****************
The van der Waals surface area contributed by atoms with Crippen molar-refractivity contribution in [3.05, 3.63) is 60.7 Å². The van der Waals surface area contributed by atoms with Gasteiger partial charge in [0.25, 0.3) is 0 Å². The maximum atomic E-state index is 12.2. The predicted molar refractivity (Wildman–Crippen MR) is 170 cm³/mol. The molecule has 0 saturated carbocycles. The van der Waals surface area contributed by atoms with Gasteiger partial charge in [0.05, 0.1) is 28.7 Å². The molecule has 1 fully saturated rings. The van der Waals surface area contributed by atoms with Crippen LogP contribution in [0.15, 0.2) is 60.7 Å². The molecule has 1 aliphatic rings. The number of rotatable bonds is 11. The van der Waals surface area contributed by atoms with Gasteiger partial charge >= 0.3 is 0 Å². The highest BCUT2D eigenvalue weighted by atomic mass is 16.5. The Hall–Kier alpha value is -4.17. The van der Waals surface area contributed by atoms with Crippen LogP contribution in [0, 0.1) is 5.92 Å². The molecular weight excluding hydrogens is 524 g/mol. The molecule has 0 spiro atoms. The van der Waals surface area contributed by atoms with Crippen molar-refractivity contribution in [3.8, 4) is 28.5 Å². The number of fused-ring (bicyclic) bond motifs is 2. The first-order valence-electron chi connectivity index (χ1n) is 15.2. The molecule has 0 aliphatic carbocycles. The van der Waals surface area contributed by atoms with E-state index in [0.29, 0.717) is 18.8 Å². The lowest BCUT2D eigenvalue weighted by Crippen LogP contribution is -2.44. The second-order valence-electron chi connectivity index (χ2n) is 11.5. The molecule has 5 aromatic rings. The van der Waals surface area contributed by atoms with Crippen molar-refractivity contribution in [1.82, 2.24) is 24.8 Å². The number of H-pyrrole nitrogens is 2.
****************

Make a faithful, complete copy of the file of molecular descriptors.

The van der Waals surface area contributed by atoms with Crippen molar-refractivity contribution in [3.05, 3.63) is 60.7 Å². The van der Waals surface area contributed by atoms with Gasteiger partial charge in [0.25, 0.3) is 0 Å². The maximum atomic E-state index is 12.2. The predicted molar refractivity (Wildman–Crippen MR) is 170 cm³/mol. The molecule has 0 saturated carbocycles. The van der Waals surface area contributed by atoms with Gasteiger partial charge in [0.05, 0.1) is 28.7 Å². The molecule has 1 fully saturated rings. The van der Waals surface area contributed by atoms with Crippen LogP contribution in [0.15, 0.2) is 60.7 Å². The molecule has 1 aliphatic rings. The number of rotatable bonds is 11. The van der Waals surface area contributed by atoms with Gasteiger partial charge >= 0.3 is 0 Å². The highest BCUT2D eigenvalue weighted by atomic mass is 16.5. The Hall–Kier alpha value is -4.17. The van der Waals surface area contributed by atoms with Crippen LogP contribution in [0, 0.1) is 5.92 Å². The molecular weight excluding hydrogens is 524 g/mol. The molecule has 0 spiro atoms. The van der Waals surface area contributed by atoms with Crippen molar-refractivity contribution in [3.8, 4) is 28.5 Å². The number of fused-ring (bicyclic) bond motifs is 2. The first-order valence-electron chi connectivity index (χ1n) is 15.2. The molecule has 0 aliphatic carbocycles. The van der Waals surface area contributed by atoms with E-state index in [0.29, 0.717) is 18.8 Å². The lowest BCUT2D eigenvalue weighted by Crippen LogP contribution is -2.44. The second-order valence-electron chi connectivity index (χ2n) is 11.5. The molecule has 5 aromatic rings. The van der Waals surface area contributed by atoms with Crippen molar-refractivity contribution in [1.82, 2.24) is 24.8 Å². The number of H-pyrrole nitrogens is 2.